There are a lot of reasons I held out for so long.  The main reason was that money was tight for a long time.  I was working at a private school, making a lot less money than I am now.  I didn’t have a lot of money left at the end of the month, and paying more to get Internet on my phone just wasn’t the top priority.  It seems like, over the course of the last several decades, life has just gotten a lot more expensive in general, as things that were once seen as luxuries for the wealthy are now expected to be necessities.

I also don’t like what I call smartphone culture, in general.  People these days seem to be obsessed with their phones. A lot of people don’t pay attention to their surroundings because they depend on their phones to tell them everything.  Smart phones, dumb people.  I don’t want to turn into that. Also, certain phone manufacturers even seem to inspire a cult-like devotion among their users.  People with perfectly good phones that work just fine line up for hours every few months whenever a new phone is released, so they can blow their money on something that’s half an inch longer and about 5% faster.  (I know, I know, there’s a dirty joke somewhere in that.)  It’s ridiculous, and it’s scary how phone manufacturers have been able to brainwash people like this.  I had a dumbphone that I bought in 2011 when it was already somewhat outdated technology.  It works just fine.  The battery typically lasts at least three days.  And I was paying $27/month for unlimited text and far more voice minutes than I ever used.  And people were constantly giving me funny looks, wondering why I had never “upgraded” to a phone that would cost about three times as much per month with 10% of the battery life.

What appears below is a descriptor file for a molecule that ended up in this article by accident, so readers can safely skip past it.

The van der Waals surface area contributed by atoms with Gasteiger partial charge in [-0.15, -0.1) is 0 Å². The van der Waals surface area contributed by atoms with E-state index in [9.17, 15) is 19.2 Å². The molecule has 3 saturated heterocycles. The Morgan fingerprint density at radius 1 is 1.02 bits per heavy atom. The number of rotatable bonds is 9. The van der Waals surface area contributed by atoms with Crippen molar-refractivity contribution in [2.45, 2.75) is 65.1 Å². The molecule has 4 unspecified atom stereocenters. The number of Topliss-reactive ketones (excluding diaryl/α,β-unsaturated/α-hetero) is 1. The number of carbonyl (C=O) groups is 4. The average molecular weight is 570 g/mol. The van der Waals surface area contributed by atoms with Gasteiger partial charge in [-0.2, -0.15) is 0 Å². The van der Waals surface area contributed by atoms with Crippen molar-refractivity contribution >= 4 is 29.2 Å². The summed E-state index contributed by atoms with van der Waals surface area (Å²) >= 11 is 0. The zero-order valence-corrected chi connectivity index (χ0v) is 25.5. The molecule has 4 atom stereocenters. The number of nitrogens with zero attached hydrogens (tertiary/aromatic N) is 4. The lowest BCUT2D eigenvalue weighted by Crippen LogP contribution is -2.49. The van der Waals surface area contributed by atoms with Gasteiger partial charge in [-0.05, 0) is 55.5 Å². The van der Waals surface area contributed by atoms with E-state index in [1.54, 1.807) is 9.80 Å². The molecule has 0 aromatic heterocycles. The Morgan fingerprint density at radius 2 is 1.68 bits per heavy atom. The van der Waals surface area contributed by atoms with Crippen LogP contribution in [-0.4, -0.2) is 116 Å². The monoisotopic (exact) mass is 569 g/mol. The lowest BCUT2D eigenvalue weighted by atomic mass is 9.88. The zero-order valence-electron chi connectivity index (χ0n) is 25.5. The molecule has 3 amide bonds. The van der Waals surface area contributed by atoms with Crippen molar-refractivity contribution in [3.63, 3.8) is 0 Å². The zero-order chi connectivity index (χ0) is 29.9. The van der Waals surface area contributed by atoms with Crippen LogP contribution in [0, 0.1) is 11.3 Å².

So why did I suddenly get a smartphone now?  Because one thing I’ve learned about myself recently is that I tend to assume things and sabotage myself, and I’m not willing to try new things because of my assumptions about what things will be like.  Despite all my hangups about smartphones, there are plenty of times I’ve wished I had one.  I can afford it now.  Worst case scenario, if I hate it, I’ll do something else after a couple years. And as for turning into the kind of person who doesn’t pay attention, I don’t think that will ever happen to me. I held out on getting a cell phone of any kind until 2003 for the same reason, and 12 years of using dumbphones didn’t stop me from paying attention, so I don’t think having a smartphone will either.

Let’s see how this turns out.

Exit 71. Not everything is meant to last forever.

I don’t often remember dreams.  When I do, they’re really bizarre and nonsensical, and they don’t usually mean anything.  However, I have one very clear memory of having a dream and waking up with a clear sense of what the dream meant.

It was December 2011.  In my dream, I came home to my parents’ house.  From the time I moved away for school until 2006, whenever I would visit my parents, Mom would go find the remaining cats from my childhood that we still had, and she would bring them to me and say to them in a falsetto baby voice, “Look!  Your big brother is home!”  This practice stopped in 2006 because that was the year that Pee-Wee, the last cat from my childhood, passed away.  Mom said once, and I’d have to say she’s probably right, that Pee-Wee was always my favorite of the many cats I grew up with.  I said once that she was the closest I ever had to a little sister.